The aquaponics system is just one of three methods being used to grow plants in the PSS Lab. Another system is a hydroponics system, which is similar to the aquaponics in that the plant roots are growing in water rather than soil, but different in that it is not an independent ecosystem. The students add the nutrients into the system, after testing to see what is needed. The PSS Lab has three hydroponics tanks.
Sophomore Amber Menold says she enjoys the lab, because she likes to do hands-on things, and working with plants is what she wants to do for a career some day.
“It’s not as easy as it looks,” Menold said, noting that the students have had a few plants die. “There’s a lot of technical stuff that goes into it. It is not just putting a plant in a pot and watering it.”
Students also having been growing numerous plants “old school” — in soil. Many of the plants being grown in soil are types that would be used in landscaping or decorative pots.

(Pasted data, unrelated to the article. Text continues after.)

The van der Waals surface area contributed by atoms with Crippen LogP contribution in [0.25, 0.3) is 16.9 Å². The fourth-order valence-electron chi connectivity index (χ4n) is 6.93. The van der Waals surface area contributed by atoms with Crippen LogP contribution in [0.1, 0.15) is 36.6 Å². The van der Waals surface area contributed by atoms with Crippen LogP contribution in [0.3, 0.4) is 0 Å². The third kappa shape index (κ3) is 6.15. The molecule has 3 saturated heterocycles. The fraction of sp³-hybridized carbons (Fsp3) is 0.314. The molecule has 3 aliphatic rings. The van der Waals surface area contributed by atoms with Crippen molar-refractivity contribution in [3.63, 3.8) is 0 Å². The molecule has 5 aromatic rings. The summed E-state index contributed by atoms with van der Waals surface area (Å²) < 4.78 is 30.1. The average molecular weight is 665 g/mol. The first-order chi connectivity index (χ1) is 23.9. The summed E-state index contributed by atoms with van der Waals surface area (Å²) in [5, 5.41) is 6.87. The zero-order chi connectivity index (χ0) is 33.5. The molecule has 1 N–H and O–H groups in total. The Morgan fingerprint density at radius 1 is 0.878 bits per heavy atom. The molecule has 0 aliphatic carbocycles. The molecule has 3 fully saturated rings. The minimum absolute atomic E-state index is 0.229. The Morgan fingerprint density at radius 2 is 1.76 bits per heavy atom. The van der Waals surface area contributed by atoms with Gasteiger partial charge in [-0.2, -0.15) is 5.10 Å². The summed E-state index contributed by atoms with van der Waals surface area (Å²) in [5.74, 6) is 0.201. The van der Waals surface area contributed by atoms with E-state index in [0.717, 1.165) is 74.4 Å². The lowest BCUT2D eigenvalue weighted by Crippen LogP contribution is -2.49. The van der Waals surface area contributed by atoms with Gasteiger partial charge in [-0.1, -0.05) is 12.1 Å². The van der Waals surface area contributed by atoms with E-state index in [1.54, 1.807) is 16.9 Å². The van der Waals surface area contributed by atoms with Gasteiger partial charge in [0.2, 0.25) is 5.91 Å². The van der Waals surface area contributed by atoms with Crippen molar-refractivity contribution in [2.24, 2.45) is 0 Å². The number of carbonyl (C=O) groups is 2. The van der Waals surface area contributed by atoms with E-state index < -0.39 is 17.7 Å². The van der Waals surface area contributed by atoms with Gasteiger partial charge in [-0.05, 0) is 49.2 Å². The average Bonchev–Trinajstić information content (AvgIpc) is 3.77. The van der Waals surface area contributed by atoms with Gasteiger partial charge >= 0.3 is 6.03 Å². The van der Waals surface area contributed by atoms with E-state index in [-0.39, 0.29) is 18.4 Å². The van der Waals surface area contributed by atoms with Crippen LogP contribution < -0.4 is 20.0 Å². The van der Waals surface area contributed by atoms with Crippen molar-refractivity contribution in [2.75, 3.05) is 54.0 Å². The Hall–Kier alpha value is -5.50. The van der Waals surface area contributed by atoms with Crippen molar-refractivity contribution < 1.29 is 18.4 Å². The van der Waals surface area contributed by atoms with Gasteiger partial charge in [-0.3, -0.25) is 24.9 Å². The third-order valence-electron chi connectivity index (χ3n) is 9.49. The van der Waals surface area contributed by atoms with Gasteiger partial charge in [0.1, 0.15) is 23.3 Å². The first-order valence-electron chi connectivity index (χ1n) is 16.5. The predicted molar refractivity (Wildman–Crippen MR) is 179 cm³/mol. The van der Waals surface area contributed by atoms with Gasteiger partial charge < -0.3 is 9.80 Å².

Senior Alison Herrman says it is nice to do something “out of the ordinary.”
“It has been nice to do something out of normal school. I think everyone enjoys coming out here and watching everything grow,” Herrmann said. “I have learned a lot of new things, like Mr. Bauerle taught us to prune flowers in a very specific way, which was really cool.”
Can We Build It?
The brand new SHS Plant and Soil Science Lab is a dream realized by Bauerle. An SHS graduate himself, Bauerle wanted a greenhouse when he was attending school. As he made his way through college and finally into student teaching at Neodesha, he had the opportunity to experience the learning and teaching experiences made available with a greenhouse.
“When we do our student teaching, we have to go somewhere outside of our home district,” Bauerle said. “I went to Neodesha, where they had a greenhouse. Growing up here [Sabetha], I knew this was an opportunity our students were missing.”
But it would still be a few years before the idea of a greenhouse at SHS would take root. Bauerle completed his degree and was hired at SHS, but he wanted to get established before proposing the idea. He finally would make the proposition, through the SHS FFA organization, and the work to make it a reality began during the 2016-17 school year.